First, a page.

Posted by Fringe on September 20th, 2009 (All posts by Fringe)
Of all of the characters in the first section of the Anabasis, Clearchus is among the most important, and perhaps the most intriguing.
In Clearchus’s obituary, Xenophon describes a ruthless officer who is feared by all, respected by all, and liked by none(II,6). Clearchus was also the only Greek general who knew from the outset what Cyrus intended to do with the army he was raising(III, 1 (10)). Two questions are very much worth contemplating:
For whom was Clearchus working? And: who is responsible for his death?
The simple answer to the first is that Clearchus was working for Cyrus, as the narrative recounts. The narrative also allows the following interpretation: that Clearchus was using Cyrus to obtain sufficient treasure and military power to install himself as a King somewhere in the Hellenic world. There is a third possibility however: that Clearchus was in the employ of Artaxerxes, charged with tempting Cyrus to attempt a coup, and, if successful, delivering him to Persia and his death. If you imagine that this was his mission, he succeeded in this as well.
At Tarsus and then Thapsacus, the Greeks assembled by Clearchus finally realize that they (I,3 and I,4) are on expedition to overthrow the king of Persia, not to raid his westernmost Satraps. At this juncture, the disaster that has befallen them is evident to most of them, but not laid out in detail for the reader. It’s worthy of some reflection. First, you cannot, as a mercenary, withdraw from employment without badly damaging your subsequent prospects. The rulers of Greece would never have allowed a large number of Greeks to participate in such an expedition, for fear of punitive war from the Persians should it fail. If the expedition failed, the Greek troops were likely to perish en masse in Mesopotamia or Persia proper. Orderly retreat from such a disaster over such an immense distance through hostile territory is highly improbable. In defeat, few or none of the Greeks would return home. If Cyrus had prevailed, he would have required the Greeks to remain in Persia, to help solidify his control of his empire. In this instance, the Greeks are stuck in Persia indefinitely, and Clearchus is the power behind the throne. Worse, the Greek generals are likely to become caught up in Persian palace intrigues, and divided and slaughtered over time. It is certain that Cyrus will honor his promises of rich compensation for his Greek mercenaries; his survival in the short term depends upon them. If and when the Greeks were released from Cyrus’s service, the Spartans would not welcome an army of such power back into Greece. Rather, they would destroy it so that it did not destabilize the balance of power and initiate a downward spiral into another civil war. Clearchus played his fellow Greeks, and put them in a situation where it was very unlikely that they would ever return to Greece.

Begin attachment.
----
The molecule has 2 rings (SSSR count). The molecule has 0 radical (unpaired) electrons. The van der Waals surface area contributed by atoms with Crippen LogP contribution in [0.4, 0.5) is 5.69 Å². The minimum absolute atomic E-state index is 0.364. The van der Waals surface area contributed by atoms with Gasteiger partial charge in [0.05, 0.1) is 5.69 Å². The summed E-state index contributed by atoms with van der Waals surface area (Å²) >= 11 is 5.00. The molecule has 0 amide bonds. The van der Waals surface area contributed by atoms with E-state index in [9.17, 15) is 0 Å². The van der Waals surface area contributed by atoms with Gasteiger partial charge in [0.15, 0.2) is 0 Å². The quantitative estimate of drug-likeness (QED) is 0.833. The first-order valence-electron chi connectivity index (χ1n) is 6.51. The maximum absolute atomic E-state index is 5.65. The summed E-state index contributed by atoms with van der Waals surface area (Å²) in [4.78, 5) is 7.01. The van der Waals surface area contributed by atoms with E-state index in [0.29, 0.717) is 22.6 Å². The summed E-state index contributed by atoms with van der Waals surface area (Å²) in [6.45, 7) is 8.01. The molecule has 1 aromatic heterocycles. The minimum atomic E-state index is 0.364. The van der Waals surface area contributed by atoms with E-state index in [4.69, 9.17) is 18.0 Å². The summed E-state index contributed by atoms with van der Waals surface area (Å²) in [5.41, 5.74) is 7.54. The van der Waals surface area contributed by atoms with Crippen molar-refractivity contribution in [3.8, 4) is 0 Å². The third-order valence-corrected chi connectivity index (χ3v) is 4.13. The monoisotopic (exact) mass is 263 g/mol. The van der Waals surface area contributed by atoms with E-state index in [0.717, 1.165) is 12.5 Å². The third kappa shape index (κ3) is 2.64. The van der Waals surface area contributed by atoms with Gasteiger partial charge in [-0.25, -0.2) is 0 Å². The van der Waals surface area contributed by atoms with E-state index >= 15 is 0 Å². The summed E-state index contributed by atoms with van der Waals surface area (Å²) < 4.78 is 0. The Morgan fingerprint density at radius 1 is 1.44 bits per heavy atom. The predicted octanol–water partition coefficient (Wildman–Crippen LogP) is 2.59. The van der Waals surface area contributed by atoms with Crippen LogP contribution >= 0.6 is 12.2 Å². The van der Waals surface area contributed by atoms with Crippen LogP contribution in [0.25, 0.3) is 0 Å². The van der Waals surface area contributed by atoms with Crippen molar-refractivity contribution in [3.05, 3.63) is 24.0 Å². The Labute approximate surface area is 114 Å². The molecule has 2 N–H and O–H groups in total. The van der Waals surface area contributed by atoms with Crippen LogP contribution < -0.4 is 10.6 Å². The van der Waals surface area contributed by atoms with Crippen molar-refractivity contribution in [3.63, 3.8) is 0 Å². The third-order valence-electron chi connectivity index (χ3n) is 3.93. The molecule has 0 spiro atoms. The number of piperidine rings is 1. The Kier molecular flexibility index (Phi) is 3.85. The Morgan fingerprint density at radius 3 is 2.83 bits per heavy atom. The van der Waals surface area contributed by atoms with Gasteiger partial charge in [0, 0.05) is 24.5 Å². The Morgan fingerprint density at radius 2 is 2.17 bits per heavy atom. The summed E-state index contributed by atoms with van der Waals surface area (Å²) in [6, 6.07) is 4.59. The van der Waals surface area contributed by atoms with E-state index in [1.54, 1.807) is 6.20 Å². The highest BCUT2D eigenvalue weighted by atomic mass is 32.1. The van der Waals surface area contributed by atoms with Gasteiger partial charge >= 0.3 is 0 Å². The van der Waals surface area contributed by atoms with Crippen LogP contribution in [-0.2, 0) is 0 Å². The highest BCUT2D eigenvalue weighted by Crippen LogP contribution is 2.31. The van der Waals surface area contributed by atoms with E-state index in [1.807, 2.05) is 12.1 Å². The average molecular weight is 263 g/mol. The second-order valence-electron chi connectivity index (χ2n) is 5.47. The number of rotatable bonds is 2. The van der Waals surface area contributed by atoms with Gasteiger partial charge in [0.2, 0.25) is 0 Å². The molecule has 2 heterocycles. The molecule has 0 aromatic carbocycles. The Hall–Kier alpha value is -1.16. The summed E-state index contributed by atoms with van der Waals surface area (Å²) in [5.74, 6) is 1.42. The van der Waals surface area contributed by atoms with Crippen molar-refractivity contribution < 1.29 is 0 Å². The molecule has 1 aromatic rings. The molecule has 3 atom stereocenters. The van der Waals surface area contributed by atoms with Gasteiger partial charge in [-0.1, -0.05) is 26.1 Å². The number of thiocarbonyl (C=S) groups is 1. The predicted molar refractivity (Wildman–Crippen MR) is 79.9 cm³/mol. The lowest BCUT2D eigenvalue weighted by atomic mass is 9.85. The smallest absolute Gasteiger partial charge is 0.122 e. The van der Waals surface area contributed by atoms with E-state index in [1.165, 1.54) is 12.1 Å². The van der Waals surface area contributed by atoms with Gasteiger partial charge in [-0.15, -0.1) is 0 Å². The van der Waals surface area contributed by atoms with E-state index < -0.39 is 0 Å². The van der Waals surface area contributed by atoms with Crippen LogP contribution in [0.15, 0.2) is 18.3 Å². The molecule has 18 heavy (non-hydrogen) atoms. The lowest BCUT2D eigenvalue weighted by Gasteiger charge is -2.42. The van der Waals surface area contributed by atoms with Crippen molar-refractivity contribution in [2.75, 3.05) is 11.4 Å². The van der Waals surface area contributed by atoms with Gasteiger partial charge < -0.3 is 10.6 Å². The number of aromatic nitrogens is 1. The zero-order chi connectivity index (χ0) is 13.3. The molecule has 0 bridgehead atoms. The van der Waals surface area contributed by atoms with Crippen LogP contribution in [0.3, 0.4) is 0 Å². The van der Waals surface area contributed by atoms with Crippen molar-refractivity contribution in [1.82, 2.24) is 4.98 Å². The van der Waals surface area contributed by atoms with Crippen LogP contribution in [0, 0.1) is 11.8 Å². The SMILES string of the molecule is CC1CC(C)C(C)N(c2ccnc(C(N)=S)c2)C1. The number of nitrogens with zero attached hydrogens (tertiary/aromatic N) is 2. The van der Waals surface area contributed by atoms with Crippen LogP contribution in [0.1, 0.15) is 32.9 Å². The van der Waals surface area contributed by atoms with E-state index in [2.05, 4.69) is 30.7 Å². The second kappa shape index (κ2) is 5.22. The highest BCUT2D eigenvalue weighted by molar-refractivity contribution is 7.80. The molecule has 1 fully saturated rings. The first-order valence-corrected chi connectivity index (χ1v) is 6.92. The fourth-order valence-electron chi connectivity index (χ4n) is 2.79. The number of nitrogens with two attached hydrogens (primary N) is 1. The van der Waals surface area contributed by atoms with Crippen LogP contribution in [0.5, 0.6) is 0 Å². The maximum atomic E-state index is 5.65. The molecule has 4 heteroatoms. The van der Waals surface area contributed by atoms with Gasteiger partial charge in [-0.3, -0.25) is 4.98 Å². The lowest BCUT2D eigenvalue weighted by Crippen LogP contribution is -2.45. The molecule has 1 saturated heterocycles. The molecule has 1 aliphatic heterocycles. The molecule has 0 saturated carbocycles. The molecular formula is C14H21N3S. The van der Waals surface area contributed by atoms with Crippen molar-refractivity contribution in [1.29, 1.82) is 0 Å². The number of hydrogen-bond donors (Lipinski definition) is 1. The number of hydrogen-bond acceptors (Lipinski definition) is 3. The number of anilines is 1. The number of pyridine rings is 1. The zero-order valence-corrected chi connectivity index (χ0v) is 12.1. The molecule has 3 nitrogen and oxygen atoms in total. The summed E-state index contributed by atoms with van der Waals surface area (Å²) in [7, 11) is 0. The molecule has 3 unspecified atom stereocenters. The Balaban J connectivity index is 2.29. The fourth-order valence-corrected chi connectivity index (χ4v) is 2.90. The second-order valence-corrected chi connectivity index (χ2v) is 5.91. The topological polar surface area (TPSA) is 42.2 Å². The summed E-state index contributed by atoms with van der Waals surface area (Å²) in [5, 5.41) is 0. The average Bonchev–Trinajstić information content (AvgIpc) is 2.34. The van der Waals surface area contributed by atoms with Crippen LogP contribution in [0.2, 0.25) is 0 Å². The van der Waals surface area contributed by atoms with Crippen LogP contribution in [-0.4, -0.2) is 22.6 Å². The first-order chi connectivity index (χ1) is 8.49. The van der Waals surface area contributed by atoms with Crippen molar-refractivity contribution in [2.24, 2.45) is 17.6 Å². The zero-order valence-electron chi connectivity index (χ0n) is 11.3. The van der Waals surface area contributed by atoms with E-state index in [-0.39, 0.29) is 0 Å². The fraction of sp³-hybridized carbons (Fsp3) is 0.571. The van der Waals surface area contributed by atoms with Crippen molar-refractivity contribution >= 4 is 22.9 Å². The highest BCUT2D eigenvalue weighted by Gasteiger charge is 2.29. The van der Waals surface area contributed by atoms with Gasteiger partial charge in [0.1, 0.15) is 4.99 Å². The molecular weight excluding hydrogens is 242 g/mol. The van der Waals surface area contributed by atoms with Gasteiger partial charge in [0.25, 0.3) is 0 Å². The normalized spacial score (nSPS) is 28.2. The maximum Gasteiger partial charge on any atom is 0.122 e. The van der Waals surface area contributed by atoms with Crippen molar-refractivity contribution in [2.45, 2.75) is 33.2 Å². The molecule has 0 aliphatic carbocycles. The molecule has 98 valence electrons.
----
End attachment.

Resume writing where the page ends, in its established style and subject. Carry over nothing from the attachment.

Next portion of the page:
Fast forward to the end of the day at Cunaxa. Cyrus is dead. Clearchus is still the leader of the Greeks, but is much a dead man as his patron Cyrus. If Clearchus was in fact an agent of Artaxerxes, then Artaxerxes would want him dead ASAP to prevent him from leveraging this knowledge with other Persian nobility. If you are Artaxerxes and you regard Clearchus as the genius behind Cyrus’s campaign and his most trusted confidant, then you want him dead for the role he played in attempting to overthrow you. As the narrative suggests, the slaughter of Clearchus and the other senior leaders would appear to make the subsequent destruction of the remaining leaderless Greek forces much less problematic. There are no upsides for Artaxerxes to allow Clearchus to live. If you are any of the Greeks, you hearken back to Tarsus and Thapsacus, and realize that Clearchus’s treachery is responsible for the disastrous position you are now in. You want him dead, and everyone he identifies as a trustworthy lieutenant too. You have no doubt that he will sell any or all of you out to anyone to preserve his hide or advance his fortunes, as he has already done so once. It makes one wonder: did any of the surviving Greek leaders have anything to do with the death of Clearchus?
When Cyrus dies at Cunaxa, the destruction of Clearchus becomes a certainty.